Negative 39 36.2 ± 8.7  76.5 ± 7.9  0.0020 3.75 1.60-8.81    

Abbreviation: 95% CI, 95% confidence interval.

*

HPF, high-power field.

Fig. 3.

Pfetin expression in the primary tumor samples was predictive of the metastasis-free survival period. Statistically significant differences in the metastasis-free survival period were observed between the pfetin-positive and pfetin-negative groups (P < 0.0001) both for the M0 GIST patients overall (A) and within each risk group of patients (B-D).

Fig. 3.

Pfetin expression in the primary tumor samples was predictive of the metastasis-free survival period. Statistically significant differences in the metastasis-free survival period were observed between the pfetin-positive and pfetin-negative groups (P < 0.0001) both for the M0 GIST patients overall (A) and within each risk group of patients (B-D).

Close modal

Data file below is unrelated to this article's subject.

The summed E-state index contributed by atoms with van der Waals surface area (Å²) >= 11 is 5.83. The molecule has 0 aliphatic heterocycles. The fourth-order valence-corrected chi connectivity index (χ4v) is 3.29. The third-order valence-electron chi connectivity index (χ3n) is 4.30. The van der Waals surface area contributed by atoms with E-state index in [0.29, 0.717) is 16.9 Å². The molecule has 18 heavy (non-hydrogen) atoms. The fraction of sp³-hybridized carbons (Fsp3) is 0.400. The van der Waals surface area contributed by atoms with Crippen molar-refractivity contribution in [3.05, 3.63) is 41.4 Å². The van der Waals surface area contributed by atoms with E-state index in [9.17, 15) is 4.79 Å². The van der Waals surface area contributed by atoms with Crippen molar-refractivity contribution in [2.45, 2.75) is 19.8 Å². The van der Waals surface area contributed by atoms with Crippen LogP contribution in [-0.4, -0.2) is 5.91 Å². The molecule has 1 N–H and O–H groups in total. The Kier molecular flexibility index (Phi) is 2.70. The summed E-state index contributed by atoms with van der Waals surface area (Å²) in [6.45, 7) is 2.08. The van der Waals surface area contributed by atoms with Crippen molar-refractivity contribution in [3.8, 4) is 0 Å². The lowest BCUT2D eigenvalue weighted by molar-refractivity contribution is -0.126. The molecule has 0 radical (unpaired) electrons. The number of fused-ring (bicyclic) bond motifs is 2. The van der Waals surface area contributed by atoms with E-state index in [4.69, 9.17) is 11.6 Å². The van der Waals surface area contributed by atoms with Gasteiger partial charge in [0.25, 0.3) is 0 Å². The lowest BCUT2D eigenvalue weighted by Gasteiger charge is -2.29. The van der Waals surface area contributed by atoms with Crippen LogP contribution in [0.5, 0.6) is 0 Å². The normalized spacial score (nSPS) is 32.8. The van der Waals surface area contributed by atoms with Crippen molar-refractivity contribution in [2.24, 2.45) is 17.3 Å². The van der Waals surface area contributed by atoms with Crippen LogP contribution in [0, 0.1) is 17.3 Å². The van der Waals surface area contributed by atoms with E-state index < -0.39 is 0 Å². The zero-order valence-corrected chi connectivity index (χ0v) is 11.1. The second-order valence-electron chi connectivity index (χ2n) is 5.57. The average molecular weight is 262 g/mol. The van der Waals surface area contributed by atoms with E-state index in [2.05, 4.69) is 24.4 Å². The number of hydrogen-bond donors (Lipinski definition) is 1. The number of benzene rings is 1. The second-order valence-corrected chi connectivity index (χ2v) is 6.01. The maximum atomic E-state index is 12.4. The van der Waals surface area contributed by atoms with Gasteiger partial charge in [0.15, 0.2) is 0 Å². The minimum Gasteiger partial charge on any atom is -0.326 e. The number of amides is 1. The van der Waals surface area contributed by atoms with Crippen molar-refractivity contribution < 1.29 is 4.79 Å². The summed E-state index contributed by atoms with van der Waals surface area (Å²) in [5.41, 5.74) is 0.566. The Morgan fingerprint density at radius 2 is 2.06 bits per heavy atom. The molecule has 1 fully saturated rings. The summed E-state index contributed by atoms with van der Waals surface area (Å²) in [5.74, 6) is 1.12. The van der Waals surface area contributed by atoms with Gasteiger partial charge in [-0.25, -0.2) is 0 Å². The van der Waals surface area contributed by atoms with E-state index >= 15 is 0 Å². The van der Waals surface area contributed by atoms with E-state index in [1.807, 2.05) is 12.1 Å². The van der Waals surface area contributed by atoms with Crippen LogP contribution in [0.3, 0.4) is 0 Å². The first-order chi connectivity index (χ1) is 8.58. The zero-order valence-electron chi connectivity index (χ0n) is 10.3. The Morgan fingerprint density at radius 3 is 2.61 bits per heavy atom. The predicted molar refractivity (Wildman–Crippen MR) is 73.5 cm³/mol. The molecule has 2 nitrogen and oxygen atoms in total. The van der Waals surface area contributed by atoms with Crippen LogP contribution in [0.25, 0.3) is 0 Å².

Employing proteomics tools, we identified 43 protein variants corresponding to 25 distinct gene products that distinguished GIST patients according to their clinical outcome. The discriminating power of this set of proteins may be developed for use in a clinical setting. However, albeit useful to describe complex clinical variables, cutting-edge proteomic technologies cannot be transferred easily to a hospital setting, considering the high installation costs and labor intensity, the low throughput, and the required operational skills. A smaller number of proteins, measurable by simpler techniques, may be preferable for use in practice. With this notion, we showed that pfetin expression can be examined by SDS-PAGE/Western blotting, immunohistochemistry, and quantitative RT-PCR. Moreover, using a large-scale sample set, we showed that the expression levels of pfetin, as evaluated by immunohistochemistry, are predictive of patient outcome. Therefore, evaluation of pfetin expression can be applied in a clinical setting using the existing examination protocol and may allow the identification of a high-risk patient group that may benefit from adjuvant therapy, such as treatment with imatinib, while it may also help spare low-risk patients unnecessary treatment. As mass spectrometric global surveys for phosphorylated proteins identified pfetin as a phosphorylated protein (34, 35), the multiple protein spots of pfetin may correspond to the different phosphorylation variants.